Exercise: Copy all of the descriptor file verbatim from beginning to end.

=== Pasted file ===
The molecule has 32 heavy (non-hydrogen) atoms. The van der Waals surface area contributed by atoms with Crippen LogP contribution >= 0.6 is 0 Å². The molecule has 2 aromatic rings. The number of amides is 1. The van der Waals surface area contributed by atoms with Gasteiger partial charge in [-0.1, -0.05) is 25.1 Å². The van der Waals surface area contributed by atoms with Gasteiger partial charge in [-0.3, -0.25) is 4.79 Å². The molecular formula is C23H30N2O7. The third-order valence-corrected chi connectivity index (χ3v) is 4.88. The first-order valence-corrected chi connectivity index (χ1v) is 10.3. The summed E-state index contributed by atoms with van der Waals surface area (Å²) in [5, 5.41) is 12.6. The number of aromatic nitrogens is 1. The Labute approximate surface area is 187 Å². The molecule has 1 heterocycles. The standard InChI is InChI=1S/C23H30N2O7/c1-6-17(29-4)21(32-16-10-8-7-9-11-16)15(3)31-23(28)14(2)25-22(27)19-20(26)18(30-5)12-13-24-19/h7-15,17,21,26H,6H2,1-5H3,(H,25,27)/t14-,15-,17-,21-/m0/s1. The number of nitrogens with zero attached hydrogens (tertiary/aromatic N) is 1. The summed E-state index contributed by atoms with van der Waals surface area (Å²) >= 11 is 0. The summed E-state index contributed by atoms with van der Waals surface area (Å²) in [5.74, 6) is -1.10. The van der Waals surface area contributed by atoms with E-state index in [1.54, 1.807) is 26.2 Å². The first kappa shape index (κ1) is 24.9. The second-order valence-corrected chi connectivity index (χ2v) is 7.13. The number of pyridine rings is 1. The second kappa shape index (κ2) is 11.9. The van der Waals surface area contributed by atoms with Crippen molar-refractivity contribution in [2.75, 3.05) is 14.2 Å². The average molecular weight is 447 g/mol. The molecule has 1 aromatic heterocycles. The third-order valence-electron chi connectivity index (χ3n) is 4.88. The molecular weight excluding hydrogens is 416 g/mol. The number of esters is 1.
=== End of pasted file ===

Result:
The molecule has 32 heavy (non-hydrogen) atoms. The van der Waals surface area contributed by atoms with Crippen LogP contribution >= 0.6 is 0 Å². The molecule has 2 aromatic rings. The number of amides is 1. The van der Waals surface area contributed by atoms with Gasteiger partial charge in [-0.1, -0.05) is 25.1 Å². The van der Waals surface area contributed by atoms with Gasteiger partial charge in [-0.3, -0.25) is 4.79 Å². The molecular formula is C23H30N2O7. The third-order valence-corrected chi connectivity index (χ3v) is 4.88. The first-order valence-corrected chi connectivity index (χ1v) is 10.3. The summed E-state index contributed by atoms with van der Waals surface area (Å²) in [5, 5.41) is 12.6. The number of aromatic nitrogens is 1. The Labute approximate surface area is 187 Å². The molecule has 1 heterocycles. The standard InChI is InChI=1S/C23H30N2O7/c1-6-17(29-4)21(32-16-10-8-7-9-11-16)15(3)31-23(28)14(2)25-22(27)19-20(26)18(30-5)12-13-24-19/h7-15,17,21,26H,6H2,1-5H3,(H,25,27)/t14-,15-,17-,21-/m0/s1. The number of nitrogens with zero attached hydrogens (tertiary/aromatic N) is 1. The summed E-state index contributed by atoms with van der Waals surface area (Å²) >= 11 is 0. The summed E-state index contributed by atoms with van der Waals surface area (Å²) in [5.74, 6) is -1.10. The van der Waals surface area contributed by atoms with E-state index in [1.54, 1.807) is 26.2 Å². The first kappa shape index (κ1) is 24.9. The second-order valence-corrected chi connectivity index (χ2v) is 7.13. The number of pyridine rings is 1. The second kappa shape index (κ2) is 11.9. The van der Waals surface area contributed by atoms with Crippen molar-refractivity contribution in [2.75, 3.05) is 14.2 Å². The average molecular weight is 447 g/mol. The molecule has 1 aromatic heterocycles. The third-order valence-electron chi connectivity index (χ3n) is 4.88. The molecular weight excluding hydrogens is 416 g/mol. The number of esters is 1.